NATO Tiger Meet 2010 - RNLAF Volkel Netherlands
On Wednesday 13th October our very own Mr.Flory and myself jumped on a plane and made the short hop over to Holland for the annual NATO Tiger Meet. Below are some images and a bit about our grand day out.
This years Tiger Meet patch Volkel Air Base RNLAF 313 Sqn hosts Unit Badge
From the 4-15th October the annual NATO Tiger Meet (NTM) was this year hosted by 313 Squadron of the Royal Netherlands Air Force at the Volkel Air Base near Uden, southern Holland. Over 50 aircraft participated in this years event, from F-16's to Mil-35 helicopters, the skies were never quiet. Other participating aircraft were a Ohio ANG KC-135 tanker from nearby Eindhoven airport, and a NATO E-3 AWACS operating from it's base at Geilenkirchen. The E-3 could be seen circling the base for most of the day watching and directing the various missions taking place.
The Base is currently also home to 311 and 312 Squadrons of the RNLAF, all flying the F-16. Along side the RNLAF, the United States Air Force's 703rd Munitions Support Squadron, part of the 52nd Fighter Squadron are also based here. The base has two parallel runways 06L/24R & 06R/24L, and during the mass launches both were used for take-offs which made choosing a spot for photography slightly more challenging. Fortunately aircraft were only recovering onto 06L which made life some what easier.
The Tiger Meet itself first came about in the early sixties when the French Defense Minister, M.Pierre Messmer wanted a closer relationship between the NATO members. At the same time the 79th Tactical Fighter Squadron of the USAF in Europe was looking to establish a closer relationship with the RAF, especially with 74 Squadron that also possessed a 'Tiger' as part of it's Squadron badge. The French Air Force were soon to join, and these three units became the founding members of the NTM. The membership quickly grew to eight with the requirement now that each Squadron have a 'Tiger' as part of it's unit badge. Since it's conception, the Tiger Meet has changed little. The main aims being to improve the solidarity of the NATO members, the creation and maintenance of team spirit and camaraderie between participating members and the exchange of experiences and cooperation in line with the military goals of NATO. At present there are 20 full members of the NTM, sadly not all could be present this year, with ever increasing budget constraints and on going conflicts, this was inevitable.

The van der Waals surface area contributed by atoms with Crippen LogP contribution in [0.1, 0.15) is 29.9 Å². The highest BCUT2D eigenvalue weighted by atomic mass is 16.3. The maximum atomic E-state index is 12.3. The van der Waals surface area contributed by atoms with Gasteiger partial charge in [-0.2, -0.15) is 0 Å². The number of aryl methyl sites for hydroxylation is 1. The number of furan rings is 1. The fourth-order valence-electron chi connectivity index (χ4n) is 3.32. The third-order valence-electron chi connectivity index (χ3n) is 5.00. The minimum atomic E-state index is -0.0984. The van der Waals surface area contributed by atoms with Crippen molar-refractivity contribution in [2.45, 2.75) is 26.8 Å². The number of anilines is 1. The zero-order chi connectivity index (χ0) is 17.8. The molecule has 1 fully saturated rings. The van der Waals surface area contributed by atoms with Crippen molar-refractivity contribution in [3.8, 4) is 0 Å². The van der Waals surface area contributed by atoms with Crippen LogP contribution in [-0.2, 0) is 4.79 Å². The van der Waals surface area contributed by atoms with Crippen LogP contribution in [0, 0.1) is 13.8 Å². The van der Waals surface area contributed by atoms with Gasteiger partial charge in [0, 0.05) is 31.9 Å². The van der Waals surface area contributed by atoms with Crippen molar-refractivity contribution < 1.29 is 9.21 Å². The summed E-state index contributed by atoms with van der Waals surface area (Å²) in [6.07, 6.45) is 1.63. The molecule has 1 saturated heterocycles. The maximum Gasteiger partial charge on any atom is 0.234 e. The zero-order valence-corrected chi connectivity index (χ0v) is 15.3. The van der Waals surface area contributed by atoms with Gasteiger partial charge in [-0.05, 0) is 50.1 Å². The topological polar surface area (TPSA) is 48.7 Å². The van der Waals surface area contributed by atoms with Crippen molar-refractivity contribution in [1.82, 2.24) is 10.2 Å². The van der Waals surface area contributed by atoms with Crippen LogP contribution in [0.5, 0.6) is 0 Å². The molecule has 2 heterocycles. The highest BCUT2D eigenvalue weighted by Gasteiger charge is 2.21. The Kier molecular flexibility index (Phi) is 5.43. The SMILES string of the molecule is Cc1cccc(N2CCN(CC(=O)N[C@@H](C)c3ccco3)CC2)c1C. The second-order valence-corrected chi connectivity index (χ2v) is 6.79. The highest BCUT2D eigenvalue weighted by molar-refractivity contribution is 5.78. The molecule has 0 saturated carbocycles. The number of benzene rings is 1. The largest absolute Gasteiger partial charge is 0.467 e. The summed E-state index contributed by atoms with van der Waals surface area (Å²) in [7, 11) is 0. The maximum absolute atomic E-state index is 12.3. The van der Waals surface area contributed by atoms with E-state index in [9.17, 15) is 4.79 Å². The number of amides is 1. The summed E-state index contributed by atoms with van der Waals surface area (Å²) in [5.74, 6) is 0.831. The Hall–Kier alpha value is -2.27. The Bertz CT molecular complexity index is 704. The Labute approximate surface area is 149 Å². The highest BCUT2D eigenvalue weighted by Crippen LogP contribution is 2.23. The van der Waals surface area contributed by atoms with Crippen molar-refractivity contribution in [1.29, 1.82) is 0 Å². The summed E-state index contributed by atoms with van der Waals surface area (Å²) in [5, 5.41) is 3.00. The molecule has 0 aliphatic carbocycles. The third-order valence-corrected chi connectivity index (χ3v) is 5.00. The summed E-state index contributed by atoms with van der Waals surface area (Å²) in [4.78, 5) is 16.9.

With good old Ryanair offering the return journey for only £20, and with Volkel only being a half hours drive from Eindhoven, this years Tiger Meet was a must visit. Our journey started at London's Stansted Airport, once through security and after a coffee to try and wake us we boarded our flight for the short 40 minute hop over to Eindhoven. The weather wasn't the best on our arrival, a low cloud base and temperature didn't make for a good days photography. As we only had hand luggage we were soon through passport control and heading for the car rental offices, this is where the fun began. For some reason i decided to step into the path of an oncoming bus, only for Phil to grab my back pack and save the day!. After the guys had stopped laughing at me i then realised i'd left my driving license at home! But the Dutch being of the free and easy types they let me have the car anyway!